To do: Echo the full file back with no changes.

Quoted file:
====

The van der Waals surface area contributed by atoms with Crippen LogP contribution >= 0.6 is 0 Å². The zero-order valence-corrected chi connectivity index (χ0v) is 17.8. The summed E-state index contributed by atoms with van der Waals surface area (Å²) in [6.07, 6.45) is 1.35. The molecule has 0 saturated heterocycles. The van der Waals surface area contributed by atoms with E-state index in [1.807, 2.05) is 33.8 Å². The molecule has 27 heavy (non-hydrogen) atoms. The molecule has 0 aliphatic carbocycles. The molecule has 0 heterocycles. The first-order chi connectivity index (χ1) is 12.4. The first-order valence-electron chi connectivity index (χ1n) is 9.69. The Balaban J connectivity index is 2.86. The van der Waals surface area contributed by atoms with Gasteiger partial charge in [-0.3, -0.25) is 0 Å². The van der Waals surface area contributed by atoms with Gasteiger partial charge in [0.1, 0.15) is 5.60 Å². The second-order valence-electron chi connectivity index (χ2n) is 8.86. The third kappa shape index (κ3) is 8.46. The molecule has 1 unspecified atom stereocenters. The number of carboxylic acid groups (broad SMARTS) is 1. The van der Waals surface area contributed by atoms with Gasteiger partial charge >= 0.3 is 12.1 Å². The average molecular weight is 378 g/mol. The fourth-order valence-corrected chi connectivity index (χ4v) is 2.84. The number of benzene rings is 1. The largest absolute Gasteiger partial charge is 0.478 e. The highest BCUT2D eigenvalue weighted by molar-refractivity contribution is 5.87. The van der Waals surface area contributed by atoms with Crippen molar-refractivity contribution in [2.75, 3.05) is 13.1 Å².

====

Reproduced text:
The van der Waals surface area contributed by atoms with Crippen LogP contribution >= 0.6 is 0 Å². The zero-order valence-corrected chi connectivity index (χ0v) is 17.8. The summed E-state index contributed by atoms with van der Waals surface area (Å²) in [6.07, 6.45) is 1.35. The molecule has 0 saturated heterocycles. The van der Waals surface area contributed by atoms with E-state index in [1.807, 2.05) is 33.8 Å². The molecule has 27 heavy (non-hydrogen) atoms. The molecule has 0 aliphatic carbocycles. The molecule has 0 heterocycles. The first-order chi connectivity index (χ1) is 12.4. The first-order valence-electron chi connectivity index (χ1n) is 9.69. The Balaban J connectivity index is 2.86. The van der Waals surface area contributed by atoms with Gasteiger partial charge in [-0.3, -0.25) is 0 Å². The van der Waals surface area contributed by atoms with Gasteiger partial charge in [0.1, 0.15) is 5.60 Å². The second-order valence-electron chi connectivity index (χ2n) is 8.86. The third kappa shape index (κ3) is 8.46. The molecule has 1 unspecified atom stereocenters. The number of carboxylic acid groups (broad SMARTS) is 1. The van der Waals surface area contributed by atoms with Gasteiger partial charge >= 0.3 is 12.1 Å². The average molecular weight is 378 g/mol. The fourth-order valence-corrected chi connectivity index (χ4v) is 2.84. The number of benzene rings is 1. The largest absolute Gasteiger partial charge is 0.478 e. The highest BCUT2D eigenvalue weighted by molar-refractivity contribution is 5.87. The van der Waals surface area contributed by atoms with Crippen molar-refractivity contribution in [2.75, 3.05) is 13.1 Å².